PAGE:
Farm bill progress leaves produce interests hungry

07/09/2007 12:00:00 AM
Tom Karst

(July 9) Even with promises of more than $680 million in mandatory baseline funding for specialty crop industry priorities from the chairman of the House Agriculture Committee, the 110 member organizations of the Specialty Crop Farm Bill Alliance were far from satisfied in early July.

House Agriculture Committee chairman Collin Peterson, D-Minn., said in a June 29 press conference that his chairman’s markup of the farm bill would include $685 million in mandatory baseline funding for specialty crops over five years.

However, he did not specify how those funds were defined or allocated. What’s more, Peterson also said the committee would have two versions of the farm bill during the markup process — one bill that is entirely paid for and another that relies on about $17 billion in reserve or contingency funds. The reserve bill includes about $1 billion for specialty crop industry priorities, Peterson said in the teleconference June 29.

Peterson indicated full committee markup of the farm bill will be July 17 and the legislation is scheduled to be on the House floor by July 26.

Produce and specialty crop industry leaders were not pleased with the prospects of two bills and not certain if the $685 million in mandatory funds over five years was a big step forward.

“We’re told we are going to get $685 million over five years, but we don’t know how it could be divided,” said John Keeling, executive vice president and chief executive officer of the National Potato Council, Washington, D.C., and a co-chair of the alliance.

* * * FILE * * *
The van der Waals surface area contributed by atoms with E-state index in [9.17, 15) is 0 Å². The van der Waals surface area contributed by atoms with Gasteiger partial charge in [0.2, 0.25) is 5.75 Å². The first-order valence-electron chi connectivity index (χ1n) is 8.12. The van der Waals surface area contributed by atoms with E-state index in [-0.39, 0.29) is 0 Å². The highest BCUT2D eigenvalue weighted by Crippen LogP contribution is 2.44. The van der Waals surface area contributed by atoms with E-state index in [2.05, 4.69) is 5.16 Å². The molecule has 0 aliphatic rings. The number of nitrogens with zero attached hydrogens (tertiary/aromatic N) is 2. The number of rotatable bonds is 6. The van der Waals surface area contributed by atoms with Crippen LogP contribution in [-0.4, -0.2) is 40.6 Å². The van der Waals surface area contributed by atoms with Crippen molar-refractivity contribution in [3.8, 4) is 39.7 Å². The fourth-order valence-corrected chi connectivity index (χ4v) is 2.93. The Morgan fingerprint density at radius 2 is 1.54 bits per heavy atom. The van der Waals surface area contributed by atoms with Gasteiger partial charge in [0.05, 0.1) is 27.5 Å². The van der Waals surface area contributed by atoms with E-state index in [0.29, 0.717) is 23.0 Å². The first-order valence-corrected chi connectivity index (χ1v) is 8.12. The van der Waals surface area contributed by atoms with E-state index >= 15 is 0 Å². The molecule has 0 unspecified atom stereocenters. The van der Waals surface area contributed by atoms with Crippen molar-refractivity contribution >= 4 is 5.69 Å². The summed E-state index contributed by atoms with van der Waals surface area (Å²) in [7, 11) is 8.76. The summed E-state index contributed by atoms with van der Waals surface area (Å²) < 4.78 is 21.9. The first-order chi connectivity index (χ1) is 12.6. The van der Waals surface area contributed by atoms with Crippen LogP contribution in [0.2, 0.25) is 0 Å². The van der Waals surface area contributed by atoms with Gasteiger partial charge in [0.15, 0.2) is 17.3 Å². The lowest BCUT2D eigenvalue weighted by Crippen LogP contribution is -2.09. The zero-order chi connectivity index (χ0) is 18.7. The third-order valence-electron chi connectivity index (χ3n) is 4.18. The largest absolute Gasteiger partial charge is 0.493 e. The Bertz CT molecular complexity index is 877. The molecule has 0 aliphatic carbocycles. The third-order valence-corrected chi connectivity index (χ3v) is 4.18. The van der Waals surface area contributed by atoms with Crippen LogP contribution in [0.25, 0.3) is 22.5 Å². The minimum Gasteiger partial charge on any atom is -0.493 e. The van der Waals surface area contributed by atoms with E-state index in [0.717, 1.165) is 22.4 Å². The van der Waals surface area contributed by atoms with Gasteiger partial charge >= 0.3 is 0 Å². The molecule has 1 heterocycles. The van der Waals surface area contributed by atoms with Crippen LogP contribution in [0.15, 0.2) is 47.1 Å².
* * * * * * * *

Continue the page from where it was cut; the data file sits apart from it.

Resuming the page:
“It’s a step in the right direction, but not as far as we would like,” he said.

Keeling said including funds from existing programs like export promotion in Peterson’s number would make that baseline funding less significant.

Peterson’s farm bill annual funding of $137 million per year for specialty crops doesn’t come close to matching the $1.6 billion per year requested in the Equitable Agriculture Today for a Healthy America Act introduced earlier this year by Rep. Dennis Cardoza, D-Calif.; Rep. Adam Putnam, R-Fla.; and others.

Keeling said the House Agriculture Committee was expected to unveil both versions of the bill on July 6, but said he wouldn’t be surprised if there was a delay in the timetable.



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